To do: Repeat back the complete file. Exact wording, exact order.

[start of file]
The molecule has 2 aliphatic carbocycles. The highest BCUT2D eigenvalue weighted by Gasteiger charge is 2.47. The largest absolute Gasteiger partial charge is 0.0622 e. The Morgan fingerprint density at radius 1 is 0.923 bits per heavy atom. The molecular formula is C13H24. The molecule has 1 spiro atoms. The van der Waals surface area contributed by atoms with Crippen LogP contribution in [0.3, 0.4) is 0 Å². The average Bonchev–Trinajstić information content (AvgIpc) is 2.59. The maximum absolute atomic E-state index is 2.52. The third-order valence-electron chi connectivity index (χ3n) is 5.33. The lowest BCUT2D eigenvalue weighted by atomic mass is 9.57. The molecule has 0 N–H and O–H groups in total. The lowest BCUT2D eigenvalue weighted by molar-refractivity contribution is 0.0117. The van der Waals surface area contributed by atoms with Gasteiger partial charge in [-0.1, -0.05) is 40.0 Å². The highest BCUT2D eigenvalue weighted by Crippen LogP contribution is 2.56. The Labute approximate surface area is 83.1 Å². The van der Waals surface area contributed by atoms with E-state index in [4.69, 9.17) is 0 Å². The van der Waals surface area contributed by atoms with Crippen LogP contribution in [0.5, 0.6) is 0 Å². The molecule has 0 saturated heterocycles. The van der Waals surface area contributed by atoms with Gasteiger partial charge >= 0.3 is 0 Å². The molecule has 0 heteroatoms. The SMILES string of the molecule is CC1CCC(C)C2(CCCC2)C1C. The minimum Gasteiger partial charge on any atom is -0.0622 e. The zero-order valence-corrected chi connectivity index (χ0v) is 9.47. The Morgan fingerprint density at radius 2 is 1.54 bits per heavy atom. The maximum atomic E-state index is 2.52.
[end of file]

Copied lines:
The molecule has 2 aliphatic carbocycles. The highest BCUT2D eigenvalue weighted by Gasteiger charge is 2.47. The largest absolute Gasteiger partial charge is 0.0622 e. The Morgan fingerprint density at radius 1 is 0.923 bits per heavy atom. The molecular formula is C13H24. The molecule has 1 spiro atoms. The van der Waals surface area contributed by atoms with Crippen LogP contribution in [0.3, 0.4) is 0 Å². The average Bonchev–Trinajstić information content (AvgIpc) is 2.59. The maximum absolute atomic E-state index is 2.52. The third-order valence-electron chi connectivity index (χ3n) is 5.33. The lowest BCUT2D eigenvalue weighted by atomic mass is 9.57. The molecule has 0 N–H and O–H groups in total. The lowest BCUT2D eigenvalue weighted by molar-refractivity contribution is 0.0117. The van der Waals surface area contributed by atoms with Gasteiger partial charge in [-0.1, -0.05) is 40.0 Å². The highest BCUT2D eigenvalue weighted by Crippen LogP contribution is 2.56. The Labute approximate surface area is 83.1 Å². The van der Waals surface area contributed by atoms with E-state index in [4.69, 9.17) is 0 Å². The van der Waals surface area contributed by atoms with Crippen LogP contribution in [0.5, 0.6) is 0 Å². The molecule has 0 saturated heterocycles. The van der Waals surface area contributed by atoms with Gasteiger partial charge >= 0.3 is 0 Å². The molecule has 0 heteroatoms. The SMILES string of the molecule is CC1CCC(C)C2(CCCC2)C1C. The minimum Gasteiger partial charge on any atom is -0.0622 e. The zero-order valence-corrected chi connectivity index (χ0v) is 9.47. The Morgan fingerprint density at radius 2 is 1.54 bits per heavy atom. The maximum atomic E-state index is 2.52.